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The Owl and the Nightingale, a visual story in two parts; Malcolm 

Bray and Harry Georgeson at the New Hope Arts Center: March 7 through March 28m closing reception with music by Andrew Wilkinson.

When one first approaches this exhibit it seems disparate, but upon closer inspection, we realize that while inhabiting the same space, this exhibit is not incongruous. There is indeed a balance and an education to be had here.

We have the owl; Harry Georgeson, who has embraced both the classical and the modern. An Australian from Greek Ancestry, he was inspired early in life by a trip to Egypt where he was exposed to many Egyptian, Greek Hellenistic, and Greco/Roman examples of classical work. Later Brancusi, and Rodin became influences as well (also from the classical tradition). He studied with well-known sculptor Sydney Geist at the Studio School in New York where he acquired his aesthetic and refined his technique.

Georgeson is a bit of a master at exploring historical backgrounds, classical themes, and mythology as is exemplified in his novelistic approach to the New York City Night Mask portraiture series. Georgeson is methodical in his approach to sculpture. He moves from plaster, clay, and wax which are cast almost exclusively in bronze, (with a few exceptional pieces in marble), and still casts his work in the oldest foundry in New York. He is not a traditionalist by his own admission and yet still provides examples of what comes to mind when one thinks of as classical sculpture. Within Georgeson’s “Lagoon Horizon” we see a rather formalist bronze sculpture but without the craggy lines of a Rodin, nor the bowed, almost alien heads of Brancusi. Rather, we experience super clean lines and the innocence of the two subjects and a sphere (beach ball) as they stand within the water that surrounds them. This work is not static; it moves, it’s lyrical, and it moves us as well, which is one of the primary functions of art. With a modicum of imagination the viewer can create their own stories.

Geogeson’s work is represented in many collections world-wide, including the National collection in Canberra, Australia and numerous public and private collections in Europe, Australia, and the US.

The Nightingale: Malcolm Bray: This is a bird singing randomly in the night… not as random as one might think, but orchestrated in its own personal manner. 

Bray’s work spans decades and has moved forward consistently. The paintings featured in this exhibit were ostensibly to be largely black and white. Although not entirely black and white, they do reflect his exploration of positive and negative space, not necessarily in the tradition of Franz Kline. “River Hull at Low Tide” is a painting that draws one in. A balanced composition with broken lines and great depth. Perhaps a hint at something familiar, but probably just your wish. In “Fox and Hounds” one asks, where does the eye go first? We might be drawn to the center; the “hot spot”, but our eye travels around until we embrace the whole of the composition. Our visual perception of light and dark generates depth and as such a dynamic, which engenders a subtle sense of foreground and background. Like music, this creates tension which seems to be an ongoing theme in this work. Bray acknowledges some important influences from early on in his career. Though largely self-taught, de Kooning, Pollock, and even Picasso, who, (due to his various phases has affected many artists) all play a role in Bray’s development.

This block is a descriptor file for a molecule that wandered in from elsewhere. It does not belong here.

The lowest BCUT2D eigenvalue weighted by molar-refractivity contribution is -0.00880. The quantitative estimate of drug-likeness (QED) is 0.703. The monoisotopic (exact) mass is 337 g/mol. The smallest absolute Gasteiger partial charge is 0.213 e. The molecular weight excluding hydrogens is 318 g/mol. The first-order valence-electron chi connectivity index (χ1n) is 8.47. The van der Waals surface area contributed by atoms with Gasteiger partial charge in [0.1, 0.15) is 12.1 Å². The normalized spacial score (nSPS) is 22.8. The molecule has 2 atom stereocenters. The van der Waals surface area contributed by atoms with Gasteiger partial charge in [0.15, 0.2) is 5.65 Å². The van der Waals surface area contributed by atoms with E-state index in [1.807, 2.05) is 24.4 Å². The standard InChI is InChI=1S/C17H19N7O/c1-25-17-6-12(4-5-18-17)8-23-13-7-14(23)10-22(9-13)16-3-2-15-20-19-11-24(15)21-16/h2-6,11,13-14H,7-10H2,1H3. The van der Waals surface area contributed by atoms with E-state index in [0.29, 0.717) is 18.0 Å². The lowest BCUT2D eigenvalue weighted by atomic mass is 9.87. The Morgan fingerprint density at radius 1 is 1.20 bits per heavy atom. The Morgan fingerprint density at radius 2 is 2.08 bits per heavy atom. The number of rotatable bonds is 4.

Bray intuitively embraces the discord and harmony of the human condition, and endeavors to follow the reason for it to be what it is: the consequence of the door ajar and choosing whether or not to go through it seems to be a part of the investigation and motivation. There is a clear rhythm to Bray’s paintings. They are contemplative. In this work

Bray uses somber tones, yet not brooding or laden with angst. His use of paint is often sparse; the canvases are not built up in the tradition of the formalist painters, Olitski, Bannard or Lefens. 

These aren’t about the grand expression of the brushstroke. Rather, they embody a more circumspect approach to the use of materials. Superstructure, like old architecture which retains a part of its former glory, are important components of the paintings. Viewing Bray’s paintings are akin to re-reading an old book or re-viewing and old film; each time they present something not previously seen. 

There is always something new to see. Upon viewing abstract art one often searches for the familiar. A waterfall perhaps, or the hint of an animal or human form. Like cloud watching, one seeks something transient and moving - quasi-representational. However, seek as one may, there is nothing of that. Form, freeing up the paint, the elements of composition; line, harmony, balance, etc., are always present, however clandestine.

Duncan LaPlante writes on art and the humanities. 

 from: Bucks County Herald, March 2020

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